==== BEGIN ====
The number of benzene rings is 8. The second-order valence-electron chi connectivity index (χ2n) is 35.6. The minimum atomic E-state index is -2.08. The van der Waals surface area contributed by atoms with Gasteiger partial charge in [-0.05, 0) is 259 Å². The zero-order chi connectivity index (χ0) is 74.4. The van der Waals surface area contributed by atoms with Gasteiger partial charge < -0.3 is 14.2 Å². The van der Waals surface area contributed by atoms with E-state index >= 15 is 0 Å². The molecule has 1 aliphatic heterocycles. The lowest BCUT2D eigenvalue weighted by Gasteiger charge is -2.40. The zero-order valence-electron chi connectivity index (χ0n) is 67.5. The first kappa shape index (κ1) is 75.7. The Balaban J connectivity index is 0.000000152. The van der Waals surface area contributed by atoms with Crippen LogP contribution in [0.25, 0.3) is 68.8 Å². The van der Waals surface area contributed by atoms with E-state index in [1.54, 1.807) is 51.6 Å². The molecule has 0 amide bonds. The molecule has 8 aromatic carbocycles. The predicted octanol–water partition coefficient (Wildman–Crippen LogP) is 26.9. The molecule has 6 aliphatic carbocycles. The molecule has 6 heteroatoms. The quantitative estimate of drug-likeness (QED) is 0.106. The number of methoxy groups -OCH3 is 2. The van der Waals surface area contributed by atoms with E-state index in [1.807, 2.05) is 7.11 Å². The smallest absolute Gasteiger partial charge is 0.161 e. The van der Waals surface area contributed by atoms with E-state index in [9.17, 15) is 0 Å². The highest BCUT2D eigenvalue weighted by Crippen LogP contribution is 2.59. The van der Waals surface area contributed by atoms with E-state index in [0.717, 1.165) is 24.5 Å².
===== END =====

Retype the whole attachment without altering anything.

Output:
The number of benzene rings is 8. The second-order valence-electron chi connectivity index (χ2n) is 35.6. The minimum atomic E-state index is -2.08. The van der Waals surface area contributed by atoms with Gasteiger partial charge in [-0.05, 0) is 259 Å². The zero-order chi connectivity index (χ0) is 74.4. The van der Waals surface area contributed by atoms with Gasteiger partial charge < -0.3 is 14.2 Å². The van der Waals surface area contributed by atoms with E-state index >= 15 is 0 Å². The molecule has 1 aliphatic heterocycles. The lowest BCUT2D eigenvalue weighted by Gasteiger charge is -2.40. The zero-order valence-electron chi connectivity index (χ0n) is 67.5. The first kappa shape index (κ1) is 75.7. The Balaban J connectivity index is 0.000000152. The van der Waals surface area contributed by atoms with Crippen LogP contribution in [0.25, 0.3) is 68.8 Å². The van der Waals surface area contributed by atoms with E-state index in [1.54, 1.807) is 51.6 Å². The molecule has 0 amide bonds. The molecule has 8 aromatic carbocycles. The predicted octanol–water partition coefficient (Wildman–Crippen LogP) is 26.9. The molecule has 6 aliphatic carbocycles. The molecule has 6 heteroatoms. The quantitative estimate of drug-likeness (QED) is 0.106. The number of methoxy groups -OCH3 is 2. The van der Waals surface area contributed by atoms with E-state index in [1.807, 2.05) is 7.11 Å². The smallest absolute Gasteiger partial charge is 0.161 e. The van der Waals surface area contributed by atoms with E-state index in [9.17, 15) is 0 Å². The highest BCUT2D eigenvalue weighted by Crippen LogP contribution is 2.59. The van der Waals surface area contributed by atoms with E-state index in [0.717, 1.165) is 24.5 Å².